NHS England considered using Palantir tech to manage strike disruption

But then opted for spreadsheets instead

The UK government considered using technology from Palantir – the US spy-tech firm – to help manage the National Health Service while it was disrupted by severe industrial action. But it ultimately opted to use spreadsheets instead.

The need for local health sector workers to see their wages keep pace with inflation has driven unprecedented disruption to the NHS with junior doctors, nurses, and ambulance staff all staging walkouts. A three-day doctor strike alone could cost the NHS £90 million ($111 million), according to leaked figures.

A secure area called 'strike analysis' was initially set up by NHS England in its Foundry platform, but this was not required as the analysis was able to be carried out using existing methods

In January, Lord Markham, a Conservative peer and health minister, responded to a parliamentary question asking how many users of NHS England's installation of Palantir Foundry software have access to data or dashboards for each purpose listed by publishing a spreadsheet of users and purposes of the data.

In the early days of the pandemic, the NHS contracted Palantir, controversially letting a £23 million ($28 million) contract without competition or prior scrutiny. Since then, the role of Palantir has expanded to extract patient-identifiable data from NHS hospital systems under the Faster Data Flows project.

Among the uses of Palantir's Foundry platform highlighted in the Parliamentary release is a project for "strike analysis." It was a relatively small project, earmarked for just four users, compared with 1,225 looking at the NHS Performance Overview Dashboard and nearly 6,000 using the system for training.

However, in this case the Palantir system, flaunted for its prowess at making sense of NHS data, didn't appear to be the right tool.

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In response to an article by the campaigning journalism website openDemocracy, NHS England said: "In anticipation of the upcoming industrial action, a secure area called 'strike analysis' was initially set up by NHS England in its Foundry platform, but this was not required as the analysis was able to be carried out using existing methods.

"NHS England is not using – and has never used – Foundry to analyze the impact of industrial action, nor is it linking strike data with human resources data," a spokesperson said.

The point of the 'Faster Data Flows' project, was to collect data "in a more streamlined way" to ensure "the NHS is better able to plan and allocate resources to maximise outcomes for patients," NHS England told The Register in November last year.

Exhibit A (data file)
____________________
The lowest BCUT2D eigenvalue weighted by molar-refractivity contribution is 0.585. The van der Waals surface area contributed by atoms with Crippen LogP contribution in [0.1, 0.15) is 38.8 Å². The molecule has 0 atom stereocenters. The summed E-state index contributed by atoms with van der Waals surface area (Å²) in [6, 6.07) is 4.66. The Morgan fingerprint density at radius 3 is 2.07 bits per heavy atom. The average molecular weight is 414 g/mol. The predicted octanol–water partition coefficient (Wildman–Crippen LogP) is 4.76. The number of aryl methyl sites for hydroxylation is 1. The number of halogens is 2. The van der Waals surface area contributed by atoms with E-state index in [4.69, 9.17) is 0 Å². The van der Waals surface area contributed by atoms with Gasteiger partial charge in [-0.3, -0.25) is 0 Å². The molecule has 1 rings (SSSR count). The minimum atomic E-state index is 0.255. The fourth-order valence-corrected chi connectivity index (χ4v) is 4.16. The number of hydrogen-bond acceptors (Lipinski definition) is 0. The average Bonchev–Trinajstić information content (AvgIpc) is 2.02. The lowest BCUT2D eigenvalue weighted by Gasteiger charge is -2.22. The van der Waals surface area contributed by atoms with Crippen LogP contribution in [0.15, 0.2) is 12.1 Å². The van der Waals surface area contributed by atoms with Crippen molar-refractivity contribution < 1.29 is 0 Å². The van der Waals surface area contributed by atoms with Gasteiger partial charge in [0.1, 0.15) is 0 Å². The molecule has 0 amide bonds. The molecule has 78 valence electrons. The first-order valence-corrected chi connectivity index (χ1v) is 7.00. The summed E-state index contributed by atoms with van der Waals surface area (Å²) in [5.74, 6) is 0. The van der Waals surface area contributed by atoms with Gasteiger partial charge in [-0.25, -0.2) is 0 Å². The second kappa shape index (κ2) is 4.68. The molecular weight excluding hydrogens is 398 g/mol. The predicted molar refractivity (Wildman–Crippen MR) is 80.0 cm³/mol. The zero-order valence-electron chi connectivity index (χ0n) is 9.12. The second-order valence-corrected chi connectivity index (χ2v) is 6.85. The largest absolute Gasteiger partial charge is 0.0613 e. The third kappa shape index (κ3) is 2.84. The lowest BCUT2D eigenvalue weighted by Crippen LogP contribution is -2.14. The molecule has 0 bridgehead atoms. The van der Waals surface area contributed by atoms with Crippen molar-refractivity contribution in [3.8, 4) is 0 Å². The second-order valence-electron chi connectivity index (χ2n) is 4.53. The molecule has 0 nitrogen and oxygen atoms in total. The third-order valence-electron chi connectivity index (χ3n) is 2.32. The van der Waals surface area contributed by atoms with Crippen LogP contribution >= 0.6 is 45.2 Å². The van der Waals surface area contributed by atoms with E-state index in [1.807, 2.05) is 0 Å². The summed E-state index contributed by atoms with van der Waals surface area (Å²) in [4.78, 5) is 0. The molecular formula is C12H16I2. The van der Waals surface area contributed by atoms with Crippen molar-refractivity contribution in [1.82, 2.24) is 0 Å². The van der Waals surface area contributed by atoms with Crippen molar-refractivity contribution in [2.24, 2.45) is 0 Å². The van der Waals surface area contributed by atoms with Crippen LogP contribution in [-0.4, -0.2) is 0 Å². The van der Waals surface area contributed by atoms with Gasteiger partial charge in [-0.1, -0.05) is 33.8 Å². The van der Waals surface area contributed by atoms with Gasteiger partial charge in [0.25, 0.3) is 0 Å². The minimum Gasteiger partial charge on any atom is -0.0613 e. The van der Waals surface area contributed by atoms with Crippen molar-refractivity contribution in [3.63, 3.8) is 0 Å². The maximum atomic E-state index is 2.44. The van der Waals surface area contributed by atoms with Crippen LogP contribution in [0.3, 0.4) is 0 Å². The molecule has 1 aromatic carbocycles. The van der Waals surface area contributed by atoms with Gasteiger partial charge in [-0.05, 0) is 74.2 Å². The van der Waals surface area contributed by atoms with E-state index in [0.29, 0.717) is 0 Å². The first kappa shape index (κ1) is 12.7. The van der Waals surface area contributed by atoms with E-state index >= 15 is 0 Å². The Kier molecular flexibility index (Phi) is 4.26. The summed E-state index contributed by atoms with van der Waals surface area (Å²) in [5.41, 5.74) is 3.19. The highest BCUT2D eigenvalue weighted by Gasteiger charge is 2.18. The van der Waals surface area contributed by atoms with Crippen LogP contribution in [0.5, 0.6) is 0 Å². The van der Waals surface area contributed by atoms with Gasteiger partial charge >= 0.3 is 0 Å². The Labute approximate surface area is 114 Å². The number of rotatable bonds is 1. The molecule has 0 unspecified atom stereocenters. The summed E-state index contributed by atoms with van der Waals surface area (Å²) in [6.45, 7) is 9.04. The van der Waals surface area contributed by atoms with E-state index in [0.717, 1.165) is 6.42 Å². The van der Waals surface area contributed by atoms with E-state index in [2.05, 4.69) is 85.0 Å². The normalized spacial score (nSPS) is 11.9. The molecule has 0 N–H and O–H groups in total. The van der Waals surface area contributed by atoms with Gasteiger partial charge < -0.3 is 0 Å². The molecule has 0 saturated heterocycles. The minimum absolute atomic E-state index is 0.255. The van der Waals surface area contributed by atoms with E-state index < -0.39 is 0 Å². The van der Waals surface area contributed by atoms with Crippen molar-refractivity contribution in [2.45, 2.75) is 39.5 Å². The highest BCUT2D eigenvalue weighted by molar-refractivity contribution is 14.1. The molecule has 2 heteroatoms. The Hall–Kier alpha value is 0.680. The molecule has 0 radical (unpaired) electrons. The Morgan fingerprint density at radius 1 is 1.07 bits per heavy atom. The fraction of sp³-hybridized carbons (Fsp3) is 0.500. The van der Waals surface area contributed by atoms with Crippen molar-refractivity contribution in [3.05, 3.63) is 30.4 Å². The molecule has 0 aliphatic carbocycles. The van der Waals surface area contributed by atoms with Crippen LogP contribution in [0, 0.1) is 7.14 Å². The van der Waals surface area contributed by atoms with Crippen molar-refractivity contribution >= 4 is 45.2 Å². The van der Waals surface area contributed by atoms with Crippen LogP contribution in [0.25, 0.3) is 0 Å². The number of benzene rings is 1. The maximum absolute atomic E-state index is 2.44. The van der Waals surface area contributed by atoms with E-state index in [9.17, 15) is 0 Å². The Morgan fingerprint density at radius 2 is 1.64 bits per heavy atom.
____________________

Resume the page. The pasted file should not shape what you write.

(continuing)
"Ultimately, it will help all NHS organizations to better understand their waiting lists and pressures in near real time work as systems, and the burden of manual reporting on staff will be significantly reduced," they added.

NHS England said that patients would not be allowed to block the transfer of their data under the National Data Opt-outs programme since the data was due to be "anonymized in accordance with the Information Commissioner Office's Anonymisation Code of Practice before being released."

OpenDemocracy reported last month that health service finance chief Julian Kelly gave NHS trusts until the end of March to begin uploading patient information to a new central database that uses Palantir's Foundry software.

It might seem anomalous, then, that the system supported to help manage "real-time pressure" on the NHS has been deemed unsuitable for understanding the impact of massive disruption to its workforce.

The NHS's work with Palantir is also in the spotlight because the US information analytics company is deemed a front-runner in the £480 million ($593 million) competition to create a Federated Data Platform for the NHS in England, owing to its strong incumbent position. At least some NHS data specialists have voiced concerns about Foundry's user interface and the way it locks the service into Palantir's platform.

The formal procurement for the FDP was launched in January after a series of delays. The government sees the repository as vital to the health system's post-Covid recovery and reform to the NHS. It promises it will be a data store for NHS operational and population health analytics.

In March, campaign groups acting on behalf of doctors and patients threatened legal action over the FDP, as questions about patient consultation and compliance with data protection law remain unanswered. ®

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